Faughey posted to an online forum for Martin devotees as “LittleAnna,” as did Kunsman. The forum has been made private since the therapist’s murder on Tuesday, but a search of “LittleAnna” and “Kathryn Faughey” together gave a few cached results.

At the moment Kunsman is only under questioning in part because of e-mails he apparently sent to Faughey prior to her death. As of Thursday afternoon, he has not been named a suspect in the murder of Dr. Faughey.

Additional link: New York Times article mentioning Kunsman.

UPDATE, 5:42 p.m. ET

Thanks again to “thefirstdiane” for this somewhat unexpected update: “Source: Victim identifies cleaver killer.” Quoting from WABC:

[The] surviving victim of the attack that left a psychologist dead has identified the man questioned today by police in Pennsylvania as the killer. The Distritct Attorney is awaiting forensic evidence before an arrest is made…

Again, that man was one William “Bill” Kunsman. Links to Kunsman’s online presence were removed from the previous update following news that he’d been released from custody by Pennsylvania authorities. One page linked held a bio of Kunsman, which read in part:

William Kunsman began his musical career in 1983 when, fresh out of high school, he joined the United States Marine Corps as a trumpet player for the band. In 1984, while attending the Naval School of Music in Norfolk, VA he began to play guitar and to experiment with songwriting. While in the Marines, William served in field bands in New Orleans, LA and Okinawa, Japan and applied his guitar skills in a jazz/rock ensemble.

Following his military service William tried for several years to put together a hard rock band, without success, but continued to build upon his skill as a guitarist.

In 1993 William made the unlikely transition from hard rock to all acoustic music. He expanded his repertoire when he took-up fiddle and learned to play in the West Virginia, old-timey, mountain style. In the 1990’s, he played with the Pennsylvania-based bluegrass group Willow Creek and was a founding member of the traditional bluegrass band Mountain Heritage. For both groups, Kunsman original compositions were repertoire staples. Bluegrass festival-goers in the NorthEast and listeners of WDIY radio program, Heartland’s Hayride, were soon toe-tapping to William Kunsman’s music.

Both Kunsman’s and Dr. Faughey’s names were on a webpage listing attendees to an event for Martin Guitar devotees in 2006.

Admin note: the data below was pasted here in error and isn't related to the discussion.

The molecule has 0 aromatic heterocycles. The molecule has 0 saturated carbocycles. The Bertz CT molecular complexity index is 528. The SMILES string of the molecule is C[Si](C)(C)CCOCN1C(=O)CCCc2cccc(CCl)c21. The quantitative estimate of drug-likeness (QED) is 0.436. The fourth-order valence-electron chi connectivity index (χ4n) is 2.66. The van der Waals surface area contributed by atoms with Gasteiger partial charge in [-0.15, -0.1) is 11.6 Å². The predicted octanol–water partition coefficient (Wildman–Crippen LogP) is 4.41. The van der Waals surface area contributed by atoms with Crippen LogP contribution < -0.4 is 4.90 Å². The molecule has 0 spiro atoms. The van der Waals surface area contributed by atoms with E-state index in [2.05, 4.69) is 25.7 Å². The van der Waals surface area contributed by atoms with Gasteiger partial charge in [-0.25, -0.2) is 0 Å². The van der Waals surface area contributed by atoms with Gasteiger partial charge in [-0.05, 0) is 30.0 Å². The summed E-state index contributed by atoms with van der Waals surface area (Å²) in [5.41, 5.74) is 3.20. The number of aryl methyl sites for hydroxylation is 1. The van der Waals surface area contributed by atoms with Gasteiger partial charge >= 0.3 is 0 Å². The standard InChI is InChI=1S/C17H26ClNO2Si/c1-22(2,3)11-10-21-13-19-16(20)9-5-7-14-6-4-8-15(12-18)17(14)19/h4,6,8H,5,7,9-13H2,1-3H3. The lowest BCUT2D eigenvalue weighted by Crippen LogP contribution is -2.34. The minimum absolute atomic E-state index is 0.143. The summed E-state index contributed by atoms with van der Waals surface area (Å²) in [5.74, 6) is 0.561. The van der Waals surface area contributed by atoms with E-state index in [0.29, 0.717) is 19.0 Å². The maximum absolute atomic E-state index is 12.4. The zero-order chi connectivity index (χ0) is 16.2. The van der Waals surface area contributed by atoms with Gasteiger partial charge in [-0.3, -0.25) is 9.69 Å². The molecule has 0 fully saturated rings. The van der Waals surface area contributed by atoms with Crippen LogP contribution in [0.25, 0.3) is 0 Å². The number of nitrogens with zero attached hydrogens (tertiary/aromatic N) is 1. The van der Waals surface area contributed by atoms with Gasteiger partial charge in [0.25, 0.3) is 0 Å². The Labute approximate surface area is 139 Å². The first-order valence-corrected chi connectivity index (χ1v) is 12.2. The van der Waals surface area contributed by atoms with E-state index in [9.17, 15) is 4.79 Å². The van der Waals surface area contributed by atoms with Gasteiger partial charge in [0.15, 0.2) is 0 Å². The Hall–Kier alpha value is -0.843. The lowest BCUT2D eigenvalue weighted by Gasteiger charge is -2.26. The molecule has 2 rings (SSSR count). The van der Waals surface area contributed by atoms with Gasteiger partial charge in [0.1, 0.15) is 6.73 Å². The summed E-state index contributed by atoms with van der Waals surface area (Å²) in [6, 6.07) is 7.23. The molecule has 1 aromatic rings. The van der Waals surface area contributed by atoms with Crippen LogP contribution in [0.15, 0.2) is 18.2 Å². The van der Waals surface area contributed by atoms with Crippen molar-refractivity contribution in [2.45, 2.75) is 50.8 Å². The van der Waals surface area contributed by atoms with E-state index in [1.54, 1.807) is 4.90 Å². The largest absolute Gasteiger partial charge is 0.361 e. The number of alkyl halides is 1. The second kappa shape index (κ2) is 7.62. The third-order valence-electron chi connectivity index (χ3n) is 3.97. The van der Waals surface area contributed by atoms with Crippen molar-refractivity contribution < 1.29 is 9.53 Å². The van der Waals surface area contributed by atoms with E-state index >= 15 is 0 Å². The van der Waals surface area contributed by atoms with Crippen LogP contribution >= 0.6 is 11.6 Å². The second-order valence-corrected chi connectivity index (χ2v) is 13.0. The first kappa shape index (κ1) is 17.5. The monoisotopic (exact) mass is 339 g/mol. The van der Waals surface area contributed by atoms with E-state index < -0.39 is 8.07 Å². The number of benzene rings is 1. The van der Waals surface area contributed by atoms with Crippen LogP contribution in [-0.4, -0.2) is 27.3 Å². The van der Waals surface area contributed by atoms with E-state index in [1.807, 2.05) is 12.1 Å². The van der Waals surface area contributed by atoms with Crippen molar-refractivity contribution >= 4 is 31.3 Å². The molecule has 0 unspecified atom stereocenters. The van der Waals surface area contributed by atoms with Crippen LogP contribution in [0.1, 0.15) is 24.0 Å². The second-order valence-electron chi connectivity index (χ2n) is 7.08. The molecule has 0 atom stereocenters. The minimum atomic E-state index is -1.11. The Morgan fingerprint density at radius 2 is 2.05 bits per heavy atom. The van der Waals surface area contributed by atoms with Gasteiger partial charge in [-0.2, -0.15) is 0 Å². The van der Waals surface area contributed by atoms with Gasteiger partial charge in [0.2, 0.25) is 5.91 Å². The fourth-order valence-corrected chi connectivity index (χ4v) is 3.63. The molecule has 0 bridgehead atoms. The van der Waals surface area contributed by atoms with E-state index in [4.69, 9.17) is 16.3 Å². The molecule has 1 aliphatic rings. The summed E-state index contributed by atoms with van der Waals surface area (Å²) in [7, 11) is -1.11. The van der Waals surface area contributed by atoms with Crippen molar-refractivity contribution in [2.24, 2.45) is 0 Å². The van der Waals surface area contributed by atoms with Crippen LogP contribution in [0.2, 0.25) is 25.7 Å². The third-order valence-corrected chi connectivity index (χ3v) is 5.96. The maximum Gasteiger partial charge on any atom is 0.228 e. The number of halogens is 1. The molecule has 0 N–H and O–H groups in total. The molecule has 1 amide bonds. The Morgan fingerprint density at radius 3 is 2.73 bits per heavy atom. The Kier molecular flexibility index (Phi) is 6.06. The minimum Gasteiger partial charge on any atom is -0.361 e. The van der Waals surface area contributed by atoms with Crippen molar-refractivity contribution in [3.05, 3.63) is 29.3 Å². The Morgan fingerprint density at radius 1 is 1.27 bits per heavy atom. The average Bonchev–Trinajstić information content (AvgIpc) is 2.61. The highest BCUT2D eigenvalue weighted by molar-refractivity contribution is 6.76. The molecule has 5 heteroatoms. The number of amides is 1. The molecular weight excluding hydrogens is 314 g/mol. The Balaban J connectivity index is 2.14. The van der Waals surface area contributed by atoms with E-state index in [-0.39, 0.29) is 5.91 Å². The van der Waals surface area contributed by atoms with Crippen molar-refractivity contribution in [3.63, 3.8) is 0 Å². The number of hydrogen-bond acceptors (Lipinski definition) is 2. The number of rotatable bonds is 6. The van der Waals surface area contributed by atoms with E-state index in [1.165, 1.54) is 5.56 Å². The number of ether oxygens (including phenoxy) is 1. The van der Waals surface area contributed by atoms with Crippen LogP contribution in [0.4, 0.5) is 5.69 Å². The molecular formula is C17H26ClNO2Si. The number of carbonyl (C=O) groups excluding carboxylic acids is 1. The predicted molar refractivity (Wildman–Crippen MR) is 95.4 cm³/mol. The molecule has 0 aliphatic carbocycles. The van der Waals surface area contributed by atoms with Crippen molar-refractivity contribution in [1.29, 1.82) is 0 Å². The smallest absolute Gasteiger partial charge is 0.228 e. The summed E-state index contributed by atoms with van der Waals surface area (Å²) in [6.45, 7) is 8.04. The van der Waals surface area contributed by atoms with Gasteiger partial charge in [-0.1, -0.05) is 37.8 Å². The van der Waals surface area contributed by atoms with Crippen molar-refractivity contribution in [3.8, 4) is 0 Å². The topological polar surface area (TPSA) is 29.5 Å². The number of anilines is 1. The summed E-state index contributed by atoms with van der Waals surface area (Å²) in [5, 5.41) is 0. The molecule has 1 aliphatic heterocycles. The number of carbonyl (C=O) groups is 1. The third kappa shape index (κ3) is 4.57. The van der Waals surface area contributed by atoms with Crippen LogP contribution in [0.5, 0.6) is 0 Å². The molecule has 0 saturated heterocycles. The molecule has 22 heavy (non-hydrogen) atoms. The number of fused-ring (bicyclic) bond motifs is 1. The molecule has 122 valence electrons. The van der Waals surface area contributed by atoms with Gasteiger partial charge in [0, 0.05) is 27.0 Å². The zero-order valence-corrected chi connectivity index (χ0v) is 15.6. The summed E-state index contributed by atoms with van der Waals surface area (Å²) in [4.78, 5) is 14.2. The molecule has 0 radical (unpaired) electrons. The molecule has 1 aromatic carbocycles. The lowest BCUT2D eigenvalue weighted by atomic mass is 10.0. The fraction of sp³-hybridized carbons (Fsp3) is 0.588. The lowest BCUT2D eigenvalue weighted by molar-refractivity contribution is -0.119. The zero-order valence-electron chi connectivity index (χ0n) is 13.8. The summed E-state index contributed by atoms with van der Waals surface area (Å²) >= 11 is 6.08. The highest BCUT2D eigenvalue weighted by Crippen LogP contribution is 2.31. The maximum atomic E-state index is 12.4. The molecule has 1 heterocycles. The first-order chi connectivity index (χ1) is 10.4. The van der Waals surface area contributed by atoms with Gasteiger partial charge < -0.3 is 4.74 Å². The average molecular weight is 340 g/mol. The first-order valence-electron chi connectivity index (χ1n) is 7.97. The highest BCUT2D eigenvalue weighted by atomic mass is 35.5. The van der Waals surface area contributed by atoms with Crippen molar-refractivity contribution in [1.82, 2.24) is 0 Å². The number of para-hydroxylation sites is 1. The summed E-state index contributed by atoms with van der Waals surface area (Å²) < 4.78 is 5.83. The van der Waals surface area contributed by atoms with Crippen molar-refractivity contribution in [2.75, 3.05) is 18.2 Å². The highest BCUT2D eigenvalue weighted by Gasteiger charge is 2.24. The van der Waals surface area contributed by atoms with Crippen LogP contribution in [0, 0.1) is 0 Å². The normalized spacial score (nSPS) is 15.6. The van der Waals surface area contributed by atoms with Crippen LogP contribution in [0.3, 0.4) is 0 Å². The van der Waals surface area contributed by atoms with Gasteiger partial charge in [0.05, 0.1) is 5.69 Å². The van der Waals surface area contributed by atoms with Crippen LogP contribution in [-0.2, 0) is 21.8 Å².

A personal opinion: I don’t think the man seen in a photo accompanying this article — it’s Kunsman — resembles the suspect sketch at all. True, the angle is totally different, but he has thick, curly hair and doesn’t appear to be balding. Kunsman also doesn’t appear to be overweight in any of the photos found of him online. Dr. Faughey’s killer could have worn padded clothing, of course — in a murder this strange, you can’t really rule anything out.

I must add this, however — the killer allegedly said to surviving victim Kent Shinbach, “I know where you live.”

The only addresses I could find for a 70-year-old Kent Shinbach outside of his office address in Manhattan were in Pennsylvania.

Additional link: You can buy Bill Kunsman’s Acousticology 101 cd here.

UPDATE, 2/16/08, 4:15 p.m. ET

As has been noted in the comments left on this post, police have a new person of interest in the Kathryn Faughey murder investigation.

The man being questioned in New York is 39 (or 40)-year-old telemarketer David Tarloff. Tarloff reportedly fits the physical description of the suspect and was once a patient of Dr. Kent D. Shinbach, the surviving victim of the attack. Tarloff also has a history of mental illness and violent behavior.

Additional article referencing Tarloff: NY Times, “Queens Man Questioned in Killing of Therapist.”

**UPDATE, 6:43 p.m. ET**

David Tarloff has been arrested. Tarloff apparently told police that he went to the office with a plan to rob the Kent Shinbach, who had Tarloff institutionalized 17 years ago. Tarloff said he would then take his mother and flee the U.S. As Tarloff’s mother was in a nursing home, this may explain the bizarre clues found in the rolling suitcases, including the adult diapers.

(This entry may be updated and revised.)